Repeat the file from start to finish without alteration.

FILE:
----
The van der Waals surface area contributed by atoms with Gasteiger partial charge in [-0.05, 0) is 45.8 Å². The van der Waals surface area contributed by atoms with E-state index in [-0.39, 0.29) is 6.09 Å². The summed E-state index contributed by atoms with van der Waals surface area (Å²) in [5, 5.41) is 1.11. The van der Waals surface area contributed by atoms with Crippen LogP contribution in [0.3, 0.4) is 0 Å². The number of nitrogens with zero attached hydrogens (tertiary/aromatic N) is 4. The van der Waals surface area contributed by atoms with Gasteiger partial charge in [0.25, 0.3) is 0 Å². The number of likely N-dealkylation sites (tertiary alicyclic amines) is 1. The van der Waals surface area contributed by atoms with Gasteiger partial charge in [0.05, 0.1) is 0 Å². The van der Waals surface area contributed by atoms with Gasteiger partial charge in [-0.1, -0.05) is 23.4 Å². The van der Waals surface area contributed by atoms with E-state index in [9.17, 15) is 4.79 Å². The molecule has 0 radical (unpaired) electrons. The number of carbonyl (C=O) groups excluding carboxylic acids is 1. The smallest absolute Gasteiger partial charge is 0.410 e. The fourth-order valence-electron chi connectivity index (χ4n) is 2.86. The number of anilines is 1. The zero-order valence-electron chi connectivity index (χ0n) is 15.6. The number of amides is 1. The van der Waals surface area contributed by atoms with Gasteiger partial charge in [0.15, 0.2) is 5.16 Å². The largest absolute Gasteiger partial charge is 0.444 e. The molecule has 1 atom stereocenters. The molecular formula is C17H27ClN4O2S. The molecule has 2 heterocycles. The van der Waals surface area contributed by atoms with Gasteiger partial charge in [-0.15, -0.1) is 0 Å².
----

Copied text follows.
The van der Waals surface area contributed by atoms with Gasteiger partial charge in [-0.05, 0) is 45.8 Å². The van der Waals surface area contributed by atoms with E-state index in [-0.39, 0.29) is 6.09 Å². The summed E-state index contributed by atoms with van der Waals surface area (Å²) in [5, 5.41) is 1.11. The van der Waals surface area contributed by atoms with Crippen LogP contribution in [0.3, 0.4) is 0 Å². The number of nitrogens with zero attached hydrogens (tertiary/aromatic N) is 4. The van der Waals surface area contributed by atoms with Gasteiger partial charge in [0.25, 0.3) is 0 Å². The number of likely N-dealkylation sites (tertiary alicyclic amines) is 1. The van der Waals surface area contributed by atoms with Gasteiger partial charge in [0.05, 0.1) is 0 Å². The van der Waals surface area contributed by atoms with Gasteiger partial charge in [-0.1, -0.05) is 23.4 Å². The van der Waals surface area contributed by atoms with E-state index in [9.17, 15) is 4.79 Å². The molecule has 0 radical (unpaired) electrons. The number of carbonyl (C=O) groups excluding carboxylic acids is 1. The smallest absolute Gasteiger partial charge is 0.410 e. The fourth-order valence-electron chi connectivity index (χ4n) is 2.86. The number of anilines is 1. The zero-order valence-electron chi connectivity index (χ0n) is 15.6. The number of amides is 1. The van der Waals surface area contributed by atoms with Gasteiger partial charge in [0.15, 0.2) is 5.16 Å². The largest absolute Gasteiger partial charge is 0.444 e. The molecule has 1 atom stereocenters. The molecular formula is C17H27ClN4O2S. The molecule has 2 heterocycles. The van der Waals surface area contributed by atoms with Gasteiger partial charge in [-0.15, -0.1) is 0 Å².